One spent eight years in jail for something she definitely didn't do, but most got out of the melee unscathed. One, once an ardent anarchist, is now an ardent capitalist with several offshore bank accounts and good contacts to organized crime (connections built during the time of "armed resistance" against the "pig-state"). Not so strange, though. Mussolini also used to be an anarchist in his youth. There are just two left out of a group of about twenty whom I still can respect. The trouble is, most of them don't even realise they're doing the same things they used to despise so much. Some kind of selective memory. Or denial, whatever.

Maybe it's just the way life goes. Someone (I don't remember who) once said that you always become what you hate most in life. I guess that's right. It's about turning the tables around. The victim becomes the oppressor. That's why revolutions are always so bloody. A revenge-thing. And once you had your revenge you don't know what to do but operate along the same rules you have known all your life. Only the other way round.

Posted by: Peter on August 21, 2009 7:00 AM

Hey man, speak for yourself. I got out of high school gung ho to serve my country in 67. I got enlightened and realized that it was an immoral war and that I had a problem with killing in general and in particular with killing people who were not a threat to me and had done nothing to me. I know there are people like you talk about, I wasn't one of them. I never thought I was above serving my country, just that I was above killing innocent people. My only regret was that I didn't have the courage to leave country and family behind to avoid it, those were the people who showed real courage and conviction. I protested against the war and resigned from a Federal Academy. I had the draft all over before suddenly being "saved" by the lottery. I did not have the courage to give up family and leave the country rather than serve in an immoral war. I've always regretted that. Family turned out not to be worth the compromise of values and never stood for anything other than dollars. I'm proud to have rejected that, at least.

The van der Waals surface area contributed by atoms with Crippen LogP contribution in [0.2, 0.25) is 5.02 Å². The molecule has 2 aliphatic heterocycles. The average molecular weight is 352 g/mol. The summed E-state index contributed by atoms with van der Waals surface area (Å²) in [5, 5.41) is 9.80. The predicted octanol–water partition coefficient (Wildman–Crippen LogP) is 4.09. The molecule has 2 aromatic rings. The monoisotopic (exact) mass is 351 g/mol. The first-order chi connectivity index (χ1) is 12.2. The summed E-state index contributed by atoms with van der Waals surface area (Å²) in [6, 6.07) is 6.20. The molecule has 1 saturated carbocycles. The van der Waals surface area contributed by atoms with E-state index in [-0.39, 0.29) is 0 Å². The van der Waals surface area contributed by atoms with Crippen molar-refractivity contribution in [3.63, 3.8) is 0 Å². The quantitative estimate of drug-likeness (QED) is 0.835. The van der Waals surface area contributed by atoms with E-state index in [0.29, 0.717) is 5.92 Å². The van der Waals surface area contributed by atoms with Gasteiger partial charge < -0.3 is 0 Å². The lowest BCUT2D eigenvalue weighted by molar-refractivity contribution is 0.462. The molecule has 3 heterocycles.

It pains me greatly to see us come full circle again, but this time it is so much more evil. The problem has been and continues to be a lack of accountability. We throw a few lowly privates in the brig for carrying out the order of Bush and Cheney and company while they enjoy a get out of jail free card. It has to end no country can survive such unbridled corruption that appears to have invaded all our institutions including health care which has become nothing more than a money making scam, but I digress.

Gandhi had some very good ideas, but I do think you are allowed to defend yourself when confronted with deadly force that you can't escape which leads me to support death panels for some of these repugnutins who think killing the president when you lose an election is OK.

Posted by: knowdoubt on August 21, 2009 8:53 AM

My thoughts from a couple of years ago:

We dropped the ball, [our] generation did...

We stopped The War!

Our War.

Viet Nam.

But we didn't stop War.

We forced Nixon to accountability. Whoopee! Nixon quit, The War is Over! Let's finish our law degrees, cut our hair, and buy beemers and half-million dollar houses on the high desert!

We stopped The War. Our War. Viet Nam. But we didn't stop War. We finished our law degrees and bought overpriced McMansions, and left the machinations in place, notably Bush/Carlyle, Cheney/Haliburton and Rumsfield/etal, that led to the Authoritarian State - Fascist State - we are about, if not have, to become.

We dropped the ball.

Posted by: Ten Bears on August 21, 2009 1:49 PM